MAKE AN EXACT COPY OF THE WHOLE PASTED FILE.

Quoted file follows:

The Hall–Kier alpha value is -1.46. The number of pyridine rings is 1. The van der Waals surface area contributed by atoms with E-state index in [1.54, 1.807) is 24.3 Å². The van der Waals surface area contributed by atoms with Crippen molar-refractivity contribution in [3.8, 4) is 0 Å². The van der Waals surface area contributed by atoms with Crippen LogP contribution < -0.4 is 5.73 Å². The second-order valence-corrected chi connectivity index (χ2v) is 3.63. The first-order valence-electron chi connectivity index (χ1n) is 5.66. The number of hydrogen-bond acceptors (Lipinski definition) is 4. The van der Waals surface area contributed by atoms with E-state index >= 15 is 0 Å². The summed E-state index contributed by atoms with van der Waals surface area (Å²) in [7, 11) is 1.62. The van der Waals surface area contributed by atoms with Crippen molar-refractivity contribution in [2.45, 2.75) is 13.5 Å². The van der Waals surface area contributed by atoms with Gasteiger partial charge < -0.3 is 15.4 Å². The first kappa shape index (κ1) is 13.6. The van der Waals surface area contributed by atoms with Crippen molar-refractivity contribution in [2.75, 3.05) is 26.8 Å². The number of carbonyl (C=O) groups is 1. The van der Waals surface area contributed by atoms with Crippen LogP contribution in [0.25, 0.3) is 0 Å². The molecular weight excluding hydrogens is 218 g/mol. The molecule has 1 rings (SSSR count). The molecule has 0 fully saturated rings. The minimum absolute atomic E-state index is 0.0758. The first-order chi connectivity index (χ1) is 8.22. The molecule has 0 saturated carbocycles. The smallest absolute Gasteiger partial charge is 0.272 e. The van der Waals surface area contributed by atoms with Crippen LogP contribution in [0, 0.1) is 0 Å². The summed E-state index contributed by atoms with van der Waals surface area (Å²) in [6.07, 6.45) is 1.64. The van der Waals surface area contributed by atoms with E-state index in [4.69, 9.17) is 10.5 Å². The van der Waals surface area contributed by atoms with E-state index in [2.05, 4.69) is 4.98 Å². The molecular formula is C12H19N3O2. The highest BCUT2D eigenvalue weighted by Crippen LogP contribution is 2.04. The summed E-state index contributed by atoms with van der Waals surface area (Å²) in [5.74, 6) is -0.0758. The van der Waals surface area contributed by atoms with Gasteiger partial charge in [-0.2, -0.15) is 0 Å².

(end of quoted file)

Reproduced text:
The Hall–Kier alpha value is -1.46. The number of pyridine rings is 1. The van der Waals surface area contributed by atoms with E-state index in [1.54, 1.807) is 24.3 Å². The van der Waals surface area contributed by atoms with Crippen molar-refractivity contribution in [3.8, 4) is 0 Å². The van der Waals surface area contributed by atoms with Crippen LogP contribution < -0.4 is 5.73 Å². The second-order valence-corrected chi connectivity index (χ2v) is 3.63. The first-order valence-electron chi connectivity index (χ1n) is 5.66. The number of hydrogen-bond acceptors (Lipinski definition) is 4. The van der Waals surface area contributed by atoms with E-state index >= 15 is 0 Å². The summed E-state index contributed by atoms with van der Waals surface area (Å²) in [7, 11) is 1.62. The van der Waals surface area contributed by atoms with Crippen molar-refractivity contribution in [2.45, 2.75) is 13.5 Å². The van der Waals surface area contributed by atoms with Gasteiger partial charge < -0.3 is 15.4 Å². The first kappa shape index (κ1) is 13.6. The van der Waals surface area contributed by atoms with Crippen molar-refractivity contribution in [2.75, 3.05) is 26.8 Å². The number of carbonyl (C=O) groups is 1. The van der Waals surface area contributed by atoms with Crippen LogP contribution in [0.25, 0.3) is 0 Å². The molecular weight excluding hydrogens is 218 g/mol. The molecule has 1 rings (SSSR count). The molecule has 0 fully saturated rings. The minimum absolute atomic E-state index is 0.0758. The first-order chi connectivity index (χ1) is 8.22. The molecule has 0 saturated carbocycles. The smallest absolute Gasteiger partial charge is 0.272 e. The van der Waals surface area contributed by atoms with Crippen LogP contribution in [0, 0.1) is 0 Å². The summed E-state index contributed by atoms with van der Waals surface area (Å²) in [6.07, 6.45) is 1.64. The van der Waals surface area contributed by atoms with E-state index in [4.69, 9.17) is 10.5 Å². The van der Waals surface area contributed by atoms with E-state index in [2.05, 4.69) is 4.98 Å². The molecular formula is C12H19N3O2. The highest BCUT2D eigenvalue weighted by Crippen LogP contribution is 2.04. The summed E-state index contributed by atoms with van der Waals surface area (Å²) in [5.74, 6) is -0.0758. The van der Waals surface area contributed by atoms with Gasteiger partial charge in [-0.2, -0.15) is 0 Å².